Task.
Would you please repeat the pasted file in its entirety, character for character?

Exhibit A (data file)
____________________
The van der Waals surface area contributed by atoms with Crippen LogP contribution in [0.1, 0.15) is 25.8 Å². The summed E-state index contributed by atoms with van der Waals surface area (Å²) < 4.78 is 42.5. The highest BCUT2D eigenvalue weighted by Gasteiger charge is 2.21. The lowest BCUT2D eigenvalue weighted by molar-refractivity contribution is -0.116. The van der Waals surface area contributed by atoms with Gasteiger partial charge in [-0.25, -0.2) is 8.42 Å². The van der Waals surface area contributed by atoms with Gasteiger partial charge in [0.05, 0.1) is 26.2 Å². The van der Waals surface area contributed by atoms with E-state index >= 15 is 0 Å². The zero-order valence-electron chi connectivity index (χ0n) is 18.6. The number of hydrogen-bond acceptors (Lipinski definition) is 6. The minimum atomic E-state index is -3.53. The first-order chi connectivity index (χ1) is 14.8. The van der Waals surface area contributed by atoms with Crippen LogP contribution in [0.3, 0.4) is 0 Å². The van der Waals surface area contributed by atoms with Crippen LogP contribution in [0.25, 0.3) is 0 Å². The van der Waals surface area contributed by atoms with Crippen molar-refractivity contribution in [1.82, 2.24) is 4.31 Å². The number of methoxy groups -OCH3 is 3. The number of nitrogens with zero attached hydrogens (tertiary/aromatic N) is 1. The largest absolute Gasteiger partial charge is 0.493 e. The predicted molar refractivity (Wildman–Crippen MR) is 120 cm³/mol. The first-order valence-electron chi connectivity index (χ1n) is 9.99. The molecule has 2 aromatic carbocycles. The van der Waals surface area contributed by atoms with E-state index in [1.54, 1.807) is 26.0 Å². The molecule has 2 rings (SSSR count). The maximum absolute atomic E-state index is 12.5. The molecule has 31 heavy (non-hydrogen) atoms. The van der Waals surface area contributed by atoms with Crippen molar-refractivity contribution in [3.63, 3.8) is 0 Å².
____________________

The van der Waals surface area contributed by atoms with Crippen LogP contribution in [0.1, 0.15) is 25.8 Å². The summed E-state index contributed by atoms with van der Waals surface area (Å²) < 4.78 is 42.5. The highest BCUT2D eigenvalue weighted by Gasteiger charge is 2.21. The lowest BCUT2D eigenvalue weighted by molar-refractivity contribution is -0.116. The van der Waals surface area contributed by atoms with Gasteiger partial charge in [-0.25, -0.2) is 8.42 Å². The van der Waals surface area contributed by atoms with Gasteiger partial charge in [0.05, 0.1) is 26.2 Å². The van der Waals surface area contributed by atoms with E-state index >= 15 is 0 Å². The zero-order valence-electron chi connectivity index (χ0n) is 18.6. The number of hydrogen-bond acceptors (Lipinski definition) is 6. The minimum atomic E-state index is -3.53. The first-order chi connectivity index (χ1) is 14.8. The van der Waals surface area contributed by atoms with Crippen LogP contribution in [0.3, 0.4) is 0 Å². The van der Waals surface area contributed by atoms with Crippen LogP contribution in [0.25, 0.3) is 0 Å². The van der Waals surface area contributed by atoms with Crippen molar-refractivity contribution in [1.82, 2.24) is 4.31 Å². The number of methoxy groups -OCH3 is 3. The number of nitrogens with zero attached hydrogens (tertiary/aromatic N) is 1. The largest absolute Gasteiger partial charge is 0.493 e. The predicted molar refractivity (Wildman–Crippen MR) is 120 cm³/mol. The first-order valence-electron chi connectivity index (χ1n) is 9.99. The molecule has 2 aromatic carbocycles. The van der Waals surface area contributed by atoms with E-state index in [1.54, 1.807) is 26.0 Å². The molecule has 2 rings (SSSR count). The maximum absolute atomic E-state index is 12.5. The molecule has 31 heavy (non-hydrogen) atoms. The van der Waals surface area contributed by atoms with Crippen molar-refractivity contribution in [3.63, 3.8) is 0 Å².